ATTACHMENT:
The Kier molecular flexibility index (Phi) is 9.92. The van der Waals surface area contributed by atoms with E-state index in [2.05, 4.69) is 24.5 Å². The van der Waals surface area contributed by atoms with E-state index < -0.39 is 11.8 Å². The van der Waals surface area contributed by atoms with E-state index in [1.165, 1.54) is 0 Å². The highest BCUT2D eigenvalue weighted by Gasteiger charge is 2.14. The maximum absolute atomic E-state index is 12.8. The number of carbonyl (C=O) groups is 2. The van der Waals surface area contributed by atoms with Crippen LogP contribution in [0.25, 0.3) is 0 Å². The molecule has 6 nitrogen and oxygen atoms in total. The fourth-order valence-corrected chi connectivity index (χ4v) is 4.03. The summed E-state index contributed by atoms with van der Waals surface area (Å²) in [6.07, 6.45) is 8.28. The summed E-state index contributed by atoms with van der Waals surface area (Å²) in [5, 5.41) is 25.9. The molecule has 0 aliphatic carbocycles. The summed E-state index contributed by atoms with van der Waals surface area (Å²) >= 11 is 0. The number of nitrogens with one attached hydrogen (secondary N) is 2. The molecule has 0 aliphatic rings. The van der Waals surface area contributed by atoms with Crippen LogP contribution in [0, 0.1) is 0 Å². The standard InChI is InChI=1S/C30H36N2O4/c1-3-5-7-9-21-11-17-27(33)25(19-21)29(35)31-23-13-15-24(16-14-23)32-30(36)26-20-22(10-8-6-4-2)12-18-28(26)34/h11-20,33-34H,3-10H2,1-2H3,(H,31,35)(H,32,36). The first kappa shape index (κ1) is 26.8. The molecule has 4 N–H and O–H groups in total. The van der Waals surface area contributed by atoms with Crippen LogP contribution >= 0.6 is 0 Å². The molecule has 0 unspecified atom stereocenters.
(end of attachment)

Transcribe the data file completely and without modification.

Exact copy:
The Kier molecular flexibility index (Phi) is 9.92. The van der Waals surface area contributed by atoms with E-state index in [2.05, 4.69) is 24.5 Å². The van der Waals surface area contributed by atoms with E-state index < -0.39 is 11.8 Å². The van der Waals surface area contributed by atoms with E-state index in [1.165, 1.54) is 0 Å². The highest BCUT2D eigenvalue weighted by Gasteiger charge is 2.14. The maximum absolute atomic E-state index is 12.8. The number of carbonyl (C=O) groups is 2. The van der Waals surface area contributed by atoms with Crippen LogP contribution in [0.25, 0.3) is 0 Å². The molecule has 6 nitrogen and oxygen atoms in total. The fourth-order valence-corrected chi connectivity index (χ4v) is 4.03. The summed E-state index contributed by atoms with van der Waals surface area (Å²) in [6.07, 6.45) is 8.28. The summed E-state index contributed by atoms with van der Waals surface area (Å²) in [5, 5.41) is 25.9. The molecule has 0 aliphatic carbocycles. The summed E-state index contributed by atoms with van der Waals surface area (Å²) >= 11 is 0. The number of nitrogens with one attached hydrogen (secondary N) is 2. The molecule has 0 aliphatic rings. The van der Waals surface area contributed by atoms with Crippen LogP contribution in [0, 0.1) is 0 Å². The standard InChI is InChI=1S/C30H36N2O4/c1-3-5-7-9-21-11-17-27(33)25(19-21)29(35)31-23-13-15-24(16-14-23)32-30(36)26-20-22(10-8-6-4-2)12-18-28(26)34/h11-20,33-34H,3-10H2,1-2H3,(H,31,35)(H,32,36). The first kappa shape index (κ1) is 26.8. The molecule has 4 N–H and O–H groups in total. The van der Waals surface area contributed by atoms with Crippen LogP contribution >= 0.6 is 0 Å². The molecule has 0 unspecified atom stereocenters.